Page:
19 19 − 0.250 − 0.069 — 
20 11 0.294 0.172 — 
21 12 − 0.111 − 0.034 — 
22 12 − 0.750 − 0.207 — 
23 12 − 0.143 − 0.069 100 
24 12 − 0.250 − 0.069 90 
25 19 0.429 0.103 100 
26 12 0.167 0.069 100 
27 17 0.000 0.000 — 
28 24 0.600 0.103 88 
29 10 12 − 0.818 − 0.310 — 
30 24 0.333 0.034 52 
31 10 10 − 0.538 − 0.241 
32 − 0.125 − 0.069 
33 24 0.600 0.103 100 
34 − 0.067 − 0.034 63 
35 12 0.333 0.207 68 
36 12 0.333 0.207 81 
37 11 0.077 0.034 98 
38 12 0.412 0.241 100 
39 0.000 0.000 95 
40 13 − 0.625 − 0.345 80 
41 23 0.000 0.000 — 
42 12 10 0.846 0.379 — 
43 17 0.333 0.138 100 
44 10 0.200 0.069 — 
45 13 0.250 0.069 — 
46 15 0.250 0.069 ° 
47 23 1.000 0.103 89 
48 13 0.500 0.138 59 
49 23 − 0.667 − 0.138 — 
50 17 1.000 0.207 92 
51 17 0.556 0.172 65 
52 17 0.000 0.000 ° 
53 17 − 0.429 − 0.103 
54 13 − 0.111 − 0.034 54 
55 17 − 0.143 − 0.034 73 
56 12 − 0.400 − 0.138 64 
57 14 0.750 0.414 100 
58 14 − 0.556 − 0.172 °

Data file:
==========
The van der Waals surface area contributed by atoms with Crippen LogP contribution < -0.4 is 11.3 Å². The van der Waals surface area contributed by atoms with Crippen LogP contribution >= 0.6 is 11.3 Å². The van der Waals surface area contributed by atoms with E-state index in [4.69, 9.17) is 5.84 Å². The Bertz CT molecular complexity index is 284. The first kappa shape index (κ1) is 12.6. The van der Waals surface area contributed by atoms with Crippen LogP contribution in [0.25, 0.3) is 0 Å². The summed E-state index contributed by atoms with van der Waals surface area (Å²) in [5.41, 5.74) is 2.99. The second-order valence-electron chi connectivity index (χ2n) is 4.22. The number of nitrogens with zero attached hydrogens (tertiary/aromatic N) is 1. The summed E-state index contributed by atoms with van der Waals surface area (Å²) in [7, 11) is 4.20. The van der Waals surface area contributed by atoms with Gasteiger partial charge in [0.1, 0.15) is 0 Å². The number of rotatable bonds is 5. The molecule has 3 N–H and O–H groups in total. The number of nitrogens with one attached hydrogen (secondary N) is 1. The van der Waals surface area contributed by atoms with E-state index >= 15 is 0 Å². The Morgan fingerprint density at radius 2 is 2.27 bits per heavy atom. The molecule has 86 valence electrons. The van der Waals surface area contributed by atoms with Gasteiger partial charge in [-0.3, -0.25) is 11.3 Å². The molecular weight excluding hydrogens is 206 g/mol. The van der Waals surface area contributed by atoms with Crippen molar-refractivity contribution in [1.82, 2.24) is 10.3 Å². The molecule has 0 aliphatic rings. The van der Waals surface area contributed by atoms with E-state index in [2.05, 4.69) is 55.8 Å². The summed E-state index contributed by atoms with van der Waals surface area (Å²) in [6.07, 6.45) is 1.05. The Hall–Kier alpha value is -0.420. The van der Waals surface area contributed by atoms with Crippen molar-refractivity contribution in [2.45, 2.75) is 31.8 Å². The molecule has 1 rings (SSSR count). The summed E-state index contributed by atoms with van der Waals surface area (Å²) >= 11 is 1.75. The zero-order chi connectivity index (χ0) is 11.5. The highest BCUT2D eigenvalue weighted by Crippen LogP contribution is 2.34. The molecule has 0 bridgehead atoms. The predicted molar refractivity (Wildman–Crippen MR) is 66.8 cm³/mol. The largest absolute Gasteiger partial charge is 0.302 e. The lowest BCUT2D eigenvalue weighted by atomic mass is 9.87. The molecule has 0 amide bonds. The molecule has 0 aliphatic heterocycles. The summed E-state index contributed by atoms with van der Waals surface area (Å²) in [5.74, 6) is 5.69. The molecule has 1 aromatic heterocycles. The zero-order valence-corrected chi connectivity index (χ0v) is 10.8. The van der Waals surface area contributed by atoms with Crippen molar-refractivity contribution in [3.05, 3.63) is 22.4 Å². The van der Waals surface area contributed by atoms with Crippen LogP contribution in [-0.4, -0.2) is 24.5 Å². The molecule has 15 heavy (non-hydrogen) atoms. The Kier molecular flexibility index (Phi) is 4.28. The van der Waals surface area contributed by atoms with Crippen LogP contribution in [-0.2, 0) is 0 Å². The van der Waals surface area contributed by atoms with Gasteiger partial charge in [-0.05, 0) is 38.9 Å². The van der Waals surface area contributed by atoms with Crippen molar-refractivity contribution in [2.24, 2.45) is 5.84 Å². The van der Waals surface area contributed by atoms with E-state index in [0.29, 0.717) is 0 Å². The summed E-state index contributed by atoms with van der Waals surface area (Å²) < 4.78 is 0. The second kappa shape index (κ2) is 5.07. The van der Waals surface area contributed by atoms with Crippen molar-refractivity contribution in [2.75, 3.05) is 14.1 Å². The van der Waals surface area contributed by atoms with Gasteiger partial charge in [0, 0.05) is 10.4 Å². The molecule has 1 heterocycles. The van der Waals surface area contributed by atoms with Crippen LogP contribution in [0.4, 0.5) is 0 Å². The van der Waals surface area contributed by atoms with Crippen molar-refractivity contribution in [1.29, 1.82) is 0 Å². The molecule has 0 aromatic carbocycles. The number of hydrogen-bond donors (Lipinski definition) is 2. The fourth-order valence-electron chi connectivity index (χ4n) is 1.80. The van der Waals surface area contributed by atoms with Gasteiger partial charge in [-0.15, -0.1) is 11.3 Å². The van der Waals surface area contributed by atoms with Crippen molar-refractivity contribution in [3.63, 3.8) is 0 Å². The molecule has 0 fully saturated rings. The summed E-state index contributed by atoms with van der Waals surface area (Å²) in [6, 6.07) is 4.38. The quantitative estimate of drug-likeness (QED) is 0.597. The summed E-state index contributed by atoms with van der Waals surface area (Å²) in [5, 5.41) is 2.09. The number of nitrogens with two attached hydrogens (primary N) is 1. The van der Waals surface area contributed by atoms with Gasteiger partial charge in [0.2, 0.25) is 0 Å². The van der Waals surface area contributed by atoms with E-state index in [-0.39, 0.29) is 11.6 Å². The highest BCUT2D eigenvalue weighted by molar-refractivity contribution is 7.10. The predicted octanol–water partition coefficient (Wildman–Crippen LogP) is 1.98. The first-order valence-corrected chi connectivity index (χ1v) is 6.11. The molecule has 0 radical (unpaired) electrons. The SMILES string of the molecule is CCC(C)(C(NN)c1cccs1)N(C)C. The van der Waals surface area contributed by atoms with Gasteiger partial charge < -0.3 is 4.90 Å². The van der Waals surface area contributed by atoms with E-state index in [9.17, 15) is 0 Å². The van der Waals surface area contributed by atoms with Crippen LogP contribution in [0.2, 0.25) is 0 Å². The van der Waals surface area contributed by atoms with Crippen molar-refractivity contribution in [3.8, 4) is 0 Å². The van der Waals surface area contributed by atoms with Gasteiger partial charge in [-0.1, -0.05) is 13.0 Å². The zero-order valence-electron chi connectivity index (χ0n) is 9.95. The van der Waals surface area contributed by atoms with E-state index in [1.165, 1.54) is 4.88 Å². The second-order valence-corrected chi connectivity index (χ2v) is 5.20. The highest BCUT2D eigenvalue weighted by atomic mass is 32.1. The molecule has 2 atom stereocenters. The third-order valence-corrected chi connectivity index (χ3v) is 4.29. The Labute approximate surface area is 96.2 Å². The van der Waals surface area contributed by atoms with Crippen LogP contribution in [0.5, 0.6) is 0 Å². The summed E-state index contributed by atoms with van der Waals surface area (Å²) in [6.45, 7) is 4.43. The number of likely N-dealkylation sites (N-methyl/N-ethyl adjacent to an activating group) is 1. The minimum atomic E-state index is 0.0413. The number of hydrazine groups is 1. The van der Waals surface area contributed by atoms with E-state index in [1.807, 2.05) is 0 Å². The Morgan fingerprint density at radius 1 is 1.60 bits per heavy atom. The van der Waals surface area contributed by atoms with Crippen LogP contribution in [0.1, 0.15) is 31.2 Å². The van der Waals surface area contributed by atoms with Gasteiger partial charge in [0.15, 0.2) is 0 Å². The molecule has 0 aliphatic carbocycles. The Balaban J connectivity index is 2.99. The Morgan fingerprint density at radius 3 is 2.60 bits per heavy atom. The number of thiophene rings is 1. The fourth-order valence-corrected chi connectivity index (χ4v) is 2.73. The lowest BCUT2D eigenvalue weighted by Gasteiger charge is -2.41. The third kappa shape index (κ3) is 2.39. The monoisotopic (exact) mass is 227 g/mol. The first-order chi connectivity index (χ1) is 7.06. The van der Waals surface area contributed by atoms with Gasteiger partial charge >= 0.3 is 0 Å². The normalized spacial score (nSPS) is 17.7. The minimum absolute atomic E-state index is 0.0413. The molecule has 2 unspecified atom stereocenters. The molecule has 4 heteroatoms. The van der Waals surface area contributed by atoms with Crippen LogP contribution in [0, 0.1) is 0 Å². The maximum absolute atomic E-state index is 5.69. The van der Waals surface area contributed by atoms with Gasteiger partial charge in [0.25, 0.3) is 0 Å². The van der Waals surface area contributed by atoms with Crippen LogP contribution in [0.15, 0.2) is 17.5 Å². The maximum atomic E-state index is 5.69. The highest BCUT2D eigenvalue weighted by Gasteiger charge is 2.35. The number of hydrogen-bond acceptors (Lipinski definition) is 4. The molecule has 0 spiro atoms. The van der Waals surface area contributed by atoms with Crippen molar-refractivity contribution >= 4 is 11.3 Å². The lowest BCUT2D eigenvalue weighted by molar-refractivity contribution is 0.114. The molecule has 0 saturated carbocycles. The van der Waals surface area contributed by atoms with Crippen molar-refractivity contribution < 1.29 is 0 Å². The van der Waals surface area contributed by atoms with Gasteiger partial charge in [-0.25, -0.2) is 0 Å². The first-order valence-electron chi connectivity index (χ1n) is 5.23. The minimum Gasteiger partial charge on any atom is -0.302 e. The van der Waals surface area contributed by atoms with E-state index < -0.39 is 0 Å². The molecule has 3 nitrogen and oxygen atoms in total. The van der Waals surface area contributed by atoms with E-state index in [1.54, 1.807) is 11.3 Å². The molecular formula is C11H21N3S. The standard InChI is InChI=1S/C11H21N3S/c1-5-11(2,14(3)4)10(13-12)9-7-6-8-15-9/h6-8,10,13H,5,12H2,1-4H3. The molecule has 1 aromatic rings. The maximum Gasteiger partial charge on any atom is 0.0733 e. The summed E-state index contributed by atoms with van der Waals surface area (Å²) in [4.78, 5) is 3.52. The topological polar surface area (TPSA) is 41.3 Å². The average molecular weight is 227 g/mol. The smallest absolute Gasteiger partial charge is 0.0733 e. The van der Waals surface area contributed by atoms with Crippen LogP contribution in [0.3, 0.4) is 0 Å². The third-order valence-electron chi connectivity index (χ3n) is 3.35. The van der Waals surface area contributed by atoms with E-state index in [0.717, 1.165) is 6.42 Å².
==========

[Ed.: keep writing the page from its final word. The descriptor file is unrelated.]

59 23 1.000 0.034 — 
60 17 − 0.500 − 0.069 — 
61 17 0.600 0.103 
62 17 0.778 0.241 88 
63 15 − 0.200 − 0.034 ° 
64 14 10 − 0.200 − 0.034 ° 
65 12 11 − 0.333 − 0.069 ° 
66 12 12 − 0.600 − 0.103 ° 
67 15 − 1.000 − 0.276 ° 
68 10 12 − 0.818 − 0.310 ° 
69 0.000 0.000 ° 
70 17 0.714 0.172 79 
71 17 1.000 0.276 100 
72 17 0.200 0.034 94 
73 17 0.000 0.000 85 
74 15 0.111 0.034 94 
75 17 0.200 0.069 100 
76 15 − 0.667 − 0.138 ° 
77 11 10 − 0.692 − 0.310 ° 
78 10 11 − 0.667 − 0.276 ° 
79 23 − 0.333 − 0.069 73 
80 10 10 0.111 0.034 71 
81 15 − 0.765 − 0.448 
82 15 0.600 0.207 91 
83 15 0.455 0.172 100 
84 10 15 0.818 0.310 100 
85 15 − 0.250 − 0.069 67 
86 13 − 0.857 − 0.414 — 
87 16 − 0.684 − 0.448 
88 15 − 0.636 − 0.241 52 
89 17 − 0.889 − 0.552 — 
90 16 − 0.882 − 0.517 — 
91 13 − 0.733 − 0.379 — 
92 15 − 0.200 − 0.069 74 
93 15 − 0.600 − 0.207 
94 12 − 0.500 − 0.276 —